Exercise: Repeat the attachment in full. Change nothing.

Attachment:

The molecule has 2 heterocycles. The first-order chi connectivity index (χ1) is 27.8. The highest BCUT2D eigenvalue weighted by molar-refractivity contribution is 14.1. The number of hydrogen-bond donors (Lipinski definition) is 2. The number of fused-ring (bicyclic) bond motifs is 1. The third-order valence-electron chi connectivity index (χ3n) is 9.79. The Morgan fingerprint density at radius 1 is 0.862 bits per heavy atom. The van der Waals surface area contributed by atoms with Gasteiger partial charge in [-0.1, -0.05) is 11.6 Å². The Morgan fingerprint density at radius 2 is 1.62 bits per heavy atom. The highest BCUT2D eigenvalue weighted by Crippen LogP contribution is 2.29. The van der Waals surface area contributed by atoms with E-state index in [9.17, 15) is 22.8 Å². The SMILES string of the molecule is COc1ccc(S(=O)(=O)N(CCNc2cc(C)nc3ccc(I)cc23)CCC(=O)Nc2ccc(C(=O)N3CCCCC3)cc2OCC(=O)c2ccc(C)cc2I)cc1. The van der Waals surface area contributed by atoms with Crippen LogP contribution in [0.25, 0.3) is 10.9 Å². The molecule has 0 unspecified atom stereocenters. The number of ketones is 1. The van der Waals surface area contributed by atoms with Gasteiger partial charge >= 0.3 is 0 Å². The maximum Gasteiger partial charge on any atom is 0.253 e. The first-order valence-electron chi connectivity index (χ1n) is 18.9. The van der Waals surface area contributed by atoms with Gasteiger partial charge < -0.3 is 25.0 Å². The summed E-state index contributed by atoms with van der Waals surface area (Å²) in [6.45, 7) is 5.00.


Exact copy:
The molecule has 2 heterocycles. The first-order chi connectivity index (χ1) is 27.8. The highest BCUT2D eigenvalue weighted by molar-refractivity contribution is 14.1. The number of hydrogen-bond donors (Lipinski definition) is 2. The number of fused-ring (bicyclic) bond motifs is 1. The third-order valence-electron chi connectivity index (χ3n) is 9.79. The Morgan fingerprint density at radius 1 is 0.862 bits per heavy atom. The van der Waals surface area contributed by atoms with Gasteiger partial charge in [-0.1, -0.05) is 11.6 Å². The Morgan fingerprint density at radius 2 is 1.62 bits per heavy atom. The highest BCUT2D eigenvalue weighted by Crippen LogP contribution is 2.29. The van der Waals surface area contributed by atoms with E-state index in [9.17, 15) is 22.8 Å². The SMILES string of the molecule is COc1ccc(S(=O)(=O)N(CCNc2cc(C)nc3ccc(I)cc23)CCC(=O)Nc2ccc(C(=O)N3CCCCC3)cc2OCC(=O)c2ccc(C)cc2I)cc1. The van der Waals surface area contributed by atoms with Crippen LogP contribution in [0.25, 0.3) is 10.9 Å². The molecule has 0 unspecified atom stereocenters. The number of ketones is 1. The van der Waals surface area contributed by atoms with Gasteiger partial charge >= 0.3 is 0 Å². The maximum Gasteiger partial charge on any atom is 0.253 e. The first-order valence-electron chi connectivity index (χ1n) is 18.9. The van der Waals surface area contributed by atoms with Gasteiger partial charge < -0.3 is 25.0 Å². The summed E-state index contributed by atoms with van der Waals surface area (Å²) in [6.45, 7) is 5.00.